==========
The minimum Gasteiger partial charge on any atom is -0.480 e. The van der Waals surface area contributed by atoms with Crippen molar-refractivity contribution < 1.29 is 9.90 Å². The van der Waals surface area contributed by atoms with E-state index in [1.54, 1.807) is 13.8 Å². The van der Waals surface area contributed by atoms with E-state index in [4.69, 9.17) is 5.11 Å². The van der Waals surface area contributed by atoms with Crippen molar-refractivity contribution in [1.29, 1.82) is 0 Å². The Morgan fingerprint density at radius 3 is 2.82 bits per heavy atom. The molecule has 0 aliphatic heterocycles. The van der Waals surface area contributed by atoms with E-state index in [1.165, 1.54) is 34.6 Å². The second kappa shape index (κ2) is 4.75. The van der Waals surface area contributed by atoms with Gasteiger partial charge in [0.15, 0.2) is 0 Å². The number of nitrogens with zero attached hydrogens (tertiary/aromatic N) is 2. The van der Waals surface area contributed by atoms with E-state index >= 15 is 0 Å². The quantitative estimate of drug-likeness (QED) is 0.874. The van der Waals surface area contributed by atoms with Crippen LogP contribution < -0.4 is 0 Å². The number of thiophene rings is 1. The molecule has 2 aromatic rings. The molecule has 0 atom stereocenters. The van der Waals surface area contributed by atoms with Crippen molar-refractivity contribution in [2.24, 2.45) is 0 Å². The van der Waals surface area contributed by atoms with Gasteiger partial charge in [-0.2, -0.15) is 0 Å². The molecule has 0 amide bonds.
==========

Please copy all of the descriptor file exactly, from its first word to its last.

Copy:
The minimum Gasteiger partial charge on any atom is -0.480 e. The van der Waals surface area contributed by atoms with Crippen molar-refractivity contribution < 1.29 is 9.90 Å². The van der Waals surface area contributed by atoms with E-state index in [1.54, 1.807) is 13.8 Å². The van der Waals surface area contributed by atoms with E-state index in [4.69, 9.17) is 5.11 Å². The van der Waals surface area contributed by atoms with Crippen molar-refractivity contribution in [1.29, 1.82) is 0 Å². The Morgan fingerprint density at radius 3 is 2.82 bits per heavy atom. The molecule has 0 aliphatic heterocycles. The van der Waals surface area contributed by atoms with E-state index in [1.165, 1.54) is 34.6 Å². The second kappa shape index (κ2) is 4.75. The van der Waals surface area contributed by atoms with Gasteiger partial charge in [0.15, 0.2) is 0 Å². The number of nitrogens with zero attached hydrogens (tertiary/aromatic N) is 2. The van der Waals surface area contributed by atoms with E-state index >= 15 is 0 Å². The quantitative estimate of drug-likeness (QED) is 0.874. The van der Waals surface area contributed by atoms with Crippen LogP contribution < -0.4 is 0 Å². The number of thiophene rings is 1. The molecule has 2 aromatic rings. The molecule has 0 atom stereocenters. The van der Waals surface area contributed by atoms with Crippen molar-refractivity contribution in [2.24, 2.45) is 0 Å². The van der Waals surface area contributed by atoms with Gasteiger partial charge in [-0.2, -0.15) is 0 Å². The molecule has 0 amide bonds.